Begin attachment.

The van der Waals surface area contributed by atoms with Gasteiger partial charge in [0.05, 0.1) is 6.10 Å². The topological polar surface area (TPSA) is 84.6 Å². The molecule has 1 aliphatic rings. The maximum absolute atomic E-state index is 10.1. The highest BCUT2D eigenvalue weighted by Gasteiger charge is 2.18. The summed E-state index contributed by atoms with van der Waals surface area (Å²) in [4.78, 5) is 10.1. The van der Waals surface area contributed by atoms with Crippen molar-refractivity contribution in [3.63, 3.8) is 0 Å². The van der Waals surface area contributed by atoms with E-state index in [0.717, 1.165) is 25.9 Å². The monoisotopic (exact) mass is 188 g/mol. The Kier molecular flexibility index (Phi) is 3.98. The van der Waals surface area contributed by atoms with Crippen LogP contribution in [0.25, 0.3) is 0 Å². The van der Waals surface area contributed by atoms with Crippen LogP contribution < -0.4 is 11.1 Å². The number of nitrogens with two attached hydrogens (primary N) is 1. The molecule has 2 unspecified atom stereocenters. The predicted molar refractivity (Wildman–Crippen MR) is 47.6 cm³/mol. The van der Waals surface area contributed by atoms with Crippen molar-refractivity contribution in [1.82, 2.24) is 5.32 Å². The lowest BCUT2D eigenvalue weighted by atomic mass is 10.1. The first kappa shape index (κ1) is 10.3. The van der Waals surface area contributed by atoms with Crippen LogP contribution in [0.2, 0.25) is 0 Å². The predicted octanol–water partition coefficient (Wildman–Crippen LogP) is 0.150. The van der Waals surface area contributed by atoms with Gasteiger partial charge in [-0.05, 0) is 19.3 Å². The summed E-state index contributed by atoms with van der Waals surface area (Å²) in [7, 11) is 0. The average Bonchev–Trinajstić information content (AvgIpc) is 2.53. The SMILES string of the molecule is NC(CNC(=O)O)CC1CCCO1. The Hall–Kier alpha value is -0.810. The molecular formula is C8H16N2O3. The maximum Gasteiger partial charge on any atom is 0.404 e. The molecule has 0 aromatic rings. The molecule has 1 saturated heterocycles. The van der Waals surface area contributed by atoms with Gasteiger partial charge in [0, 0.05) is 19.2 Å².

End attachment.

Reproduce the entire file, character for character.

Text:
The van der Waals surface area contributed by atoms with Gasteiger partial charge in [0.05, 0.1) is 6.10 Å². The topological polar surface area (TPSA) is 84.6 Å². The molecule has 1 aliphatic rings. The maximum absolute atomic E-state index is 10.1. The highest BCUT2D eigenvalue weighted by Gasteiger charge is 2.18. The summed E-state index contributed by atoms with van der Waals surface area (Å²) in [4.78, 5) is 10.1. The van der Waals surface area contributed by atoms with Crippen molar-refractivity contribution in [3.63, 3.8) is 0 Å². The van der Waals surface area contributed by atoms with E-state index in [0.717, 1.165) is 25.9 Å². The monoisotopic (exact) mass is 188 g/mol. The Kier molecular flexibility index (Phi) is 3.98. The van der Waals surface area contributed by atoms with Crippen LogP contribution in [0.25, 0.3) is 0 Å². The van der Waals surface area contributed by atoms with Crippen LogP contribution < -0.4 is 11.1 Å². The number of nitrogens with two attached hydrogens (primary N) is 1. The molecule has 2 unspecified atom stereocenters. The predicted molar refractivity (Wildman–Crippen MR) is 47.6 cm³/mol. The van der Waals surface area contributed by atoms with Crippen molar-refractivity contribution in [1.82, 2.24) is 5.32 Å². The lowest BCUT2D eigenvalue weighted by atomic mass is 10.1. The first kappa shape index (κ1) is 10.3. The van der Waals surface area contributed by atoms with Crippen LogP contribution in [0.2, 0.25) is 0 Å². The predicted octanol–water partition coefficient (Wildman–Crippen LogP) is 0.150. The van der Waals surface area contributed by atoms with Gasteiger partial charge in [-0.05, 0) is 19.3 Å². The summed E-state index contributed by atoms with van der Waals surface area (Å²) in [7, 11) is 0. The average Bonchev–Trinajstić information content (AvgIpc) is 2.53. The SMILES string of the molecule is NC(CNC(=O)O)CC1CCCO1. The Hall–Kier alpha value is -0.810. The molecular formula is C8H16N2O3. The maximum Gasteiger partial charge on any atom is 0.404 e. The molecule has 0 aromatic rings. The molecule has 1 saturated heterocycles. The van der Waals surface area contributed by atoms with Gasteiger partial charge in [0, 0.05) is 19.2 Å².